Building a Better Brain With Video Games

Parents and teachers have been bemoaning the ill-effects of video games for decades. Now we know they were wrong all along.

If you haven’t read the emerging research, you might want to take a look. Dr., Peter Gray, a research professor at Boston College, wrote about it last week in a great article in Psychology Today. Popular business and education blogger Penelope Trunk has discussed it often.  A google search of “positive effects of video games” turns up numerous articles written in reputable publications, such as Forbes, The Washington Post, Scientific American, and a host of other news magazines, education periodicals, and psychology journals.

None of this surprises me. My kids play video games so I know what they are. I blog about education so I know how children learn. There’s a direct correlation between the two.

In all fairness, it’s been only recently that neuroscience has delivered proof about how the brain learns. Instead of conjecture, sophisticated imaging techniques now show how the brain changes and grows when learning occurs. Scientists can physically observe and measure neural pathways expanding as people learn new things.

Still, could parents and teachers not have figured this out for themselves? When children enter the video game world they are involved in and interacting with quickly changing parameters and dynamics. They must assess situations, make quick decisions, use a variety of senses, and constantly be forming and testing new ideas and strategies.

Why is anyone surprised that all the current research—almost every shred of it—shows the affects of video games to be almost entirely positive?

Please allow me to take a crack at that answer. For the past 100 years, we’ve allowed traditional educators and the politicians who support them to control the discussion about learning. Even educational studies and research have been set up to try to validate a certain style of instruction. It’s a type of rationalization that cognitive scientists call “motivated reasoning.” The purpose is to legitimize an educational system that can be easily administered by the 3+ million people who make a living off of it.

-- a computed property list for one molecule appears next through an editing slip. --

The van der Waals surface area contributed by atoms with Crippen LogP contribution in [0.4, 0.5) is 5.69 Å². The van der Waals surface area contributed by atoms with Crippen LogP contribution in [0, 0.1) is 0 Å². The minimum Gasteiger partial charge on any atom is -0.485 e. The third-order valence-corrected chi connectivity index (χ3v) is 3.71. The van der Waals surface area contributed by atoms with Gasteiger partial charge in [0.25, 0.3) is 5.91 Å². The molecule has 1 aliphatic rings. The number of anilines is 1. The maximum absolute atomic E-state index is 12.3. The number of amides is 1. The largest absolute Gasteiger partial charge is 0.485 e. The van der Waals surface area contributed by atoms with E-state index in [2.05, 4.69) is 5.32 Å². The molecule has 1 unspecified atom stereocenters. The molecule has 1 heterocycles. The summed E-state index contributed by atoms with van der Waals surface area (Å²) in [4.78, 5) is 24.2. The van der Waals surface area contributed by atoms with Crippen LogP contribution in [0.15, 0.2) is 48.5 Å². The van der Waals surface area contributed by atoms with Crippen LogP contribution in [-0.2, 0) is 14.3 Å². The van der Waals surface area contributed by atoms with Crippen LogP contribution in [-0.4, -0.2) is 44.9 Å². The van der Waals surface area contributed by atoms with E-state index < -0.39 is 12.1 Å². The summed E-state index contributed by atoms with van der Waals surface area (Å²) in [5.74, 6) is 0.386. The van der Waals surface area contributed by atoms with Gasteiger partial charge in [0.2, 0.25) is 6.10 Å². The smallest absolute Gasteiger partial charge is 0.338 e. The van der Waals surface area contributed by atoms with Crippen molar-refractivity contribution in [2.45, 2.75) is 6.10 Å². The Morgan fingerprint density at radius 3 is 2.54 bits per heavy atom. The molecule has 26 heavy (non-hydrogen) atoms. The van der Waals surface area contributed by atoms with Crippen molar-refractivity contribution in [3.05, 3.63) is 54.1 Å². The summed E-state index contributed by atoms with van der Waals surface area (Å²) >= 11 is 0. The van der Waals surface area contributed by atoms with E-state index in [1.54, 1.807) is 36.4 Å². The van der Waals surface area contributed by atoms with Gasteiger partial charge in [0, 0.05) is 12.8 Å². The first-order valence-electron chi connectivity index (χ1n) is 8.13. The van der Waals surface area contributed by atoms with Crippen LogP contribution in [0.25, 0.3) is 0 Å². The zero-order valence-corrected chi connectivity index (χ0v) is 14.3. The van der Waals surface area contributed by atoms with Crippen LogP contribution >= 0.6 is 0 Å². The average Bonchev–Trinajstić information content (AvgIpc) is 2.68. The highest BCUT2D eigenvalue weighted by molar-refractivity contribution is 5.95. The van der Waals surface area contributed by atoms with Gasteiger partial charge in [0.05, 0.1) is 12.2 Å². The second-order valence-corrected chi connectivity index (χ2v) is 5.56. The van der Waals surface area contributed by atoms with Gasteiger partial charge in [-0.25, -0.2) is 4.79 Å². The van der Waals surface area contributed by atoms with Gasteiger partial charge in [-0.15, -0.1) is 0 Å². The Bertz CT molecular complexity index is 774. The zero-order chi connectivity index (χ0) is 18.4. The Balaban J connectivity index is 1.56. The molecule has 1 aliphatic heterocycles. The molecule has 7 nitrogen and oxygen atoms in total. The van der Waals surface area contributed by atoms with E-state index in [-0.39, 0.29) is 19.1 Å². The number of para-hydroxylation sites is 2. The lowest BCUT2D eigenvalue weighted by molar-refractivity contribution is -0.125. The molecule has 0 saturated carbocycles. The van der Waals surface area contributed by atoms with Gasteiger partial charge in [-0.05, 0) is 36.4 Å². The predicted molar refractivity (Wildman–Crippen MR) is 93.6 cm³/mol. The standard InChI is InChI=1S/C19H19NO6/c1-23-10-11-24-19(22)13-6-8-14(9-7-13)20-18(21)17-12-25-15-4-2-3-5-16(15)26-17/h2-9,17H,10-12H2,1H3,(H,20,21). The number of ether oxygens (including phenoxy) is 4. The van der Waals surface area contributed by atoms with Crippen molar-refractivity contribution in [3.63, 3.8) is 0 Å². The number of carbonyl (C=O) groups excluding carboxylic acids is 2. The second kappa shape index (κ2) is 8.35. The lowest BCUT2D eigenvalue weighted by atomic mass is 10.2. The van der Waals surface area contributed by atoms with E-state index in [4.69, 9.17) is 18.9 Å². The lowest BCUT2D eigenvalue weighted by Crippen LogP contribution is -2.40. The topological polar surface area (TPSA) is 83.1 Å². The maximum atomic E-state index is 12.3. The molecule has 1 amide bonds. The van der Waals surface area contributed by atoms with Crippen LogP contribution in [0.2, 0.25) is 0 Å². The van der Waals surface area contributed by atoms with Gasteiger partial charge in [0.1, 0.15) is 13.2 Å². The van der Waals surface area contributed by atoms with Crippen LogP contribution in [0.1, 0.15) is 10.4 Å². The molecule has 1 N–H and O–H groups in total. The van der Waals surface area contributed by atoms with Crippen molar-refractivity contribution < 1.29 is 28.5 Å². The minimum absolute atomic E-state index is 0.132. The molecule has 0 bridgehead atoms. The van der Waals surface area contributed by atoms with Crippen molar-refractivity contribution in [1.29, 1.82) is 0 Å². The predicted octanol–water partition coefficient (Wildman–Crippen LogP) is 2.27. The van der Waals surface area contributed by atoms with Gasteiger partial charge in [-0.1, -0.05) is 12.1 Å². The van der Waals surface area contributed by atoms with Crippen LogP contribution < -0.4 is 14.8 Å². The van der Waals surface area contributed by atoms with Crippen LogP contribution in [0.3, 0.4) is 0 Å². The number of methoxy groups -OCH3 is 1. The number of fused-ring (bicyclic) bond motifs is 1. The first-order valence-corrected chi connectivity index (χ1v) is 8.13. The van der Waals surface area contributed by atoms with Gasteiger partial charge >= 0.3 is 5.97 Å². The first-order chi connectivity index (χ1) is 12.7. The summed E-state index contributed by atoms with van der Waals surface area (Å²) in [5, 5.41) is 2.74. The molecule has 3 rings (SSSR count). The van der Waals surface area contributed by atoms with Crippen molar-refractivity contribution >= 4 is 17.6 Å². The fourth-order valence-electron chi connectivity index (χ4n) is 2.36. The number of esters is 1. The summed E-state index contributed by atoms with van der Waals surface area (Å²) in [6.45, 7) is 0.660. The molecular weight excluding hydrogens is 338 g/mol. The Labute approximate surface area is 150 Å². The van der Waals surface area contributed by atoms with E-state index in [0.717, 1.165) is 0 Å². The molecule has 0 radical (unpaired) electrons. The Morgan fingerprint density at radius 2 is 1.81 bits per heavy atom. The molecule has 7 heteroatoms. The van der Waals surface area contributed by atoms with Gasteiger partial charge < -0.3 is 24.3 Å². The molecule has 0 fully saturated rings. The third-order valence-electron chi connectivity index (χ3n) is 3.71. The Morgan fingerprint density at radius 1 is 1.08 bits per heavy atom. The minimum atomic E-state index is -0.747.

Parents and the general public have been hoodwinked, but it happened with our eyes wide open. We (parents) have applied our own style of “motivated reasoning” to feel good about sending our children off to school for 12 years of their lives, which provides us with an easy and relatively cheap way of raising and teaching our kids. We try not to think too much about how horribly ineffective schools are as a place for proper living and learning. If we don’t think about it, or read about it, or study it, or listen to people who know what they are talking about, then we don’t have to embrace what we all know to be true: Formal education yields way too little results for such a big investment of time, while real-time learning with purpose is not only efficient in the moment, but effective in the long-term.

Last year, my 16-year-old daughter, Roxanna, hit a wall in her studies and in her personal life. She was taking a couple of academic classes outside the home, as well as trying to keep up with a busy activity schedule.

She needed to take a step back. So we cut out some activities and dropped the classes. In fact, for a couple of months, she just relaxed.

During that time, Roxanna took up Minecraft. She played it every day, sometimes for hours on end. I didn’t know that much about it, so I started watching her. Here’s what I learned:

Kids don’t just play Minecraft. They create it. And then they manipulate it. Decision making, problem solving, strategy forming—it’s all there. And it’s individualized to skills and interests and even customizable for parents and teachers should they want to jump in the fray. You can read about the benefits or Minecraft here and here and here and here. And all over the Internet, if you care to look.

As I sat watching my daughter play Minecraft, it occurred to me that she was involved in far more real and lasting learning than what she had given up by dropping her academic classes. She may not be able to define certain words or describe certain processes — things that would probably be long forgotten before she was ever asked to regurgitate the information— but her brain was growing and her “executive function” (the management and execution of cognitive processes) along with it. Score one for the video game revolution!

As video game research becomes more prominent and indisputable, look for schools to jump on the bandwagon and begin to employ video games to teach in the classroom. But don’t be fooled yet again. If schools use video games simply to teach the same old formal school lessons and deliver on the same old content-laden, scholastic goals (as demanded by Common Core and the other political educational directives of the moment), all the intrinsic value of video gaming will be lost. If the emphasis is simply on content delivery, video games will be no more effective than a glossy textbook or an educational board game.

Video games are best when they are open ended, player directed, and focused on stimulating thought and creativity. This is the stuff from which brains are built. Narrowing the scope or defining the mission destroys the intellectual benefit.

So, tomorrow, when your homeschooled kids roll out of bed and tackle a new day of life and learning, turn on the television and set up the game console. Effective brain building and learning awaits!

Until next time…Be fearless.

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